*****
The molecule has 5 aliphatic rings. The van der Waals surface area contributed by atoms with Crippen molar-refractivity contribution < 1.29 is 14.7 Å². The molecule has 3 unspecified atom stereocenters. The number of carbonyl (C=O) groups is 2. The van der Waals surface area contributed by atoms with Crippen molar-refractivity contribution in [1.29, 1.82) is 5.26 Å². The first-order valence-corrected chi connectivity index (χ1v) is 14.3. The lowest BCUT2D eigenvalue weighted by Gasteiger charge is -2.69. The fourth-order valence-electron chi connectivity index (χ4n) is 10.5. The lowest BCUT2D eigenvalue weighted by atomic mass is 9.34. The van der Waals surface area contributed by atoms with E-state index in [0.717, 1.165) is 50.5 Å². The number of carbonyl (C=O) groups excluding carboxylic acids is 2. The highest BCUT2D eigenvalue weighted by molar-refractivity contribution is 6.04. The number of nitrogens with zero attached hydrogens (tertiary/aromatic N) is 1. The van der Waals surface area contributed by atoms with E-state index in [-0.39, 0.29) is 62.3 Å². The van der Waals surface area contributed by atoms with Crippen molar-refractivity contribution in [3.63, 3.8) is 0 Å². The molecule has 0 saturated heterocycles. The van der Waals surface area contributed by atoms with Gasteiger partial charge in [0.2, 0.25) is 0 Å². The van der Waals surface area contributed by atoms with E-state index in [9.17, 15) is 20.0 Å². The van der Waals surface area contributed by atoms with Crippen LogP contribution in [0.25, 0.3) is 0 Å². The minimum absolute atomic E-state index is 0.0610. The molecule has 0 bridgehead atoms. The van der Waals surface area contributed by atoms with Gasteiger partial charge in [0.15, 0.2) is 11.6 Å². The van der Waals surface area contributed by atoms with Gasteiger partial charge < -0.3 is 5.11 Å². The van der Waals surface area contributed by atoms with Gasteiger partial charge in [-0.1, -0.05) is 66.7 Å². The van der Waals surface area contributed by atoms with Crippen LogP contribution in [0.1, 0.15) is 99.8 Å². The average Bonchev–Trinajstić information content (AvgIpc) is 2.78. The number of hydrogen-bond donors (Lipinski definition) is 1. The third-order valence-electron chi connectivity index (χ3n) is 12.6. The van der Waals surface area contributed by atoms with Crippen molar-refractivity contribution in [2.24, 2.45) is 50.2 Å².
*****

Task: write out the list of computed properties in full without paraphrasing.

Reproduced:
The molecule has 5 aliphatic rings. The van der Waals surface area contributed by atoms with Crippen molar-refractivity contribution < 1.29 is 14.7 Å². The molecule has 3 unspecified atom stereocenters. The number of carbonyl (C=O) groups is 2. The van der Waals surface area contributed by atoms with Crippen molar-refractivity contribution in [1.29, 1.82) is 5.26 Å². The first-order valence-corrected chi connectivity index (χ1v) is 14.3. The lowest BCUT2D eigenvalue weighted by Gasteiger charge is -2.69. The fourth-order valence-electron chi connectivity index (χ4n) is 10.5. The lowest BCUT2D eigenvalue weighted by atomic mass is 9.34. The van der Waals surface area contributed by atoms with E-state index in [0.717, 1.165) is 50.5 Å². The number of carbonyl (C=O) groups excluding carboxylic acids is 2. The highest BCUT2D eigenvalue weighted by molar-refractivity contribution is 6.04. The number of nitrogens with zero attached hydrogens (tertiary/aromatic N) is 1. The van der Waals surface area contributed by atoms with E-state index in [-0.39, 0.29) is 62.3 Å². The van der Waals surface area contributed by atoms with Crippen molar-refractivity contribution in [3.63, 3.8) is 0 Å². The molecule has 0 saturated heterocycles. The van der Waals surface area contributed by atoms with Gasteiger partial charge in [0.2, 0.25) is 0 Å². The van der Waals surface area contributed by atoms with E-state index in [9.17, 15) is 20.0 Å². The van der Waals surface area contributed by atoms with Crippen LogP contribution in [0.25, 0.3) is 0 Å². The minimum absolute atomic E-state index is 0.0610. The molecule has 0 bridgehead atoms. The van der Waals surface area contributed by atoms with Gasteiger partial charge in [0.15, 0.2) is 11.6 Å². The van der Waals surface area contributed by atoms with Gasteiger partial charge < -0.3 is 5.11 Å². The van der Waals surface area contributed by atoms with Gasteiger partial charge in [-0.1, -0.05) is 66.7 Å². The van der Waals surface area contributed by atoms with Crippen LogP contribution in [0.1, 0.15) is 99.8 Å². The average Bonchev–Trinajstić information content (AvgIpc) is 2.78. The number of hydrogen-bond donors (Lipinski definition) is 1. The third-order valence-electron chi connectivity index (χ3n) is 12.6. The van der Waals surface area contributed by atoms with Crippen molar-refractivity contribution in [2.24, 2.45) is 50.2 Å².